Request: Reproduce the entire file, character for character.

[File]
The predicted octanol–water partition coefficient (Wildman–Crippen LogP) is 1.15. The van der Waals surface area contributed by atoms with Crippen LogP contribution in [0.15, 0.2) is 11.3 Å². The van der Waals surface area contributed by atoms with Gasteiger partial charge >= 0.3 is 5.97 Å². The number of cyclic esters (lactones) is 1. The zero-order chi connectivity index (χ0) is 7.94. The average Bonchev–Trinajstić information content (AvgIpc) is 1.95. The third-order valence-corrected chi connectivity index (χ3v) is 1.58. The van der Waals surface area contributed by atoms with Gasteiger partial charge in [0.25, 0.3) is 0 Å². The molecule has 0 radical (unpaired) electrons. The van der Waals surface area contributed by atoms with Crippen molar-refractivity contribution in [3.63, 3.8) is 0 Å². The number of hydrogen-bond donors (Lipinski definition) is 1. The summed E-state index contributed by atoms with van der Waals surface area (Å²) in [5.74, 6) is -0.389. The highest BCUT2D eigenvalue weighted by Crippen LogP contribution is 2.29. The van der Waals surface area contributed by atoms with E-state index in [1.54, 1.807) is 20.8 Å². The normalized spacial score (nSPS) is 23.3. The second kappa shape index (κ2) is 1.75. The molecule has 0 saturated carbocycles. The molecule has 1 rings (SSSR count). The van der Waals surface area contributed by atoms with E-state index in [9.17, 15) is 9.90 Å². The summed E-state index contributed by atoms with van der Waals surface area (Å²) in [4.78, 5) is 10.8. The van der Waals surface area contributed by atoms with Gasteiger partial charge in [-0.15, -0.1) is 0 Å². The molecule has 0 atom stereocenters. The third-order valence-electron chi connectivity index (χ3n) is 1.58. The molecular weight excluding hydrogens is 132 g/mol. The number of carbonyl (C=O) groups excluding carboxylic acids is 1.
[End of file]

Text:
The predicted octanol–water partition coefficient (Wildman–Crippen LogP) is 1.15. The van der Waals surface area contributed by atoms with Crippen LogP contribution in [0.15, 0.2) is 11.3 Å². The van der Waals surface area contributed by atoms with Gasteiger partial charge >= 0.3 is 5.97 Å². The number of cyclic esters (lactones) is 1. The zero-order chi connectivity index (χ0) is 7.94. The average Bonchev–Trinajstić information content (AvgIpc) is 1.95. The third-order valence-corrected chi connectivity index (χ3v) is 1.58. The van der Waals surface area contributed by atoms with Gasteiger partial charge in [0.25, 0.3) is 0 Å². The molecule has 0 radical (unpaired) electrons. The van der Waals surface area contributed by atoms with Crippen molar-refractivity contribution in [3.63, 3.8) is 0 Å². The number of hydrogen-bond donors (Lipinski definition) is 1. The summed E-state index contributed by atoms with van der Waals surface area (Å²) in [5.74, 6) is -0.389. The highest BCUT2D eigenvalue weighted by Crippen LogP contribution is 2.29. The van der Waals surface area contributed by atoms with E-state index in [1.54, 1.807) is 20.8 Å². The normalized spacial score (nSPS) is 23.3. The second kappa shape index (κ2) is 1.75. The molecule has 0 saturated carbocycles. The molecule has 1 rings (SSSR count). The van der Waals surface area contributed by atoms with E-state index in [9.17, 15) is 9.90 Å². The summed E-state index contributed by atoms with van der Waals surface area (Å²) in [4.78, 5) is 10.8. The van der Waals surface area contributed by atoms with Gasteiger partial charge in [-0.15, -0.1) is 0 Å². The molecule has 0 atom stereocenters. The third-order valence-electron chi connectivity index (χ3n) is 1.58. The molecular weight excluding hydrogens is 132 g/mol. The number of carbonyl (C=O) groups excluding carboxylic acids is 1.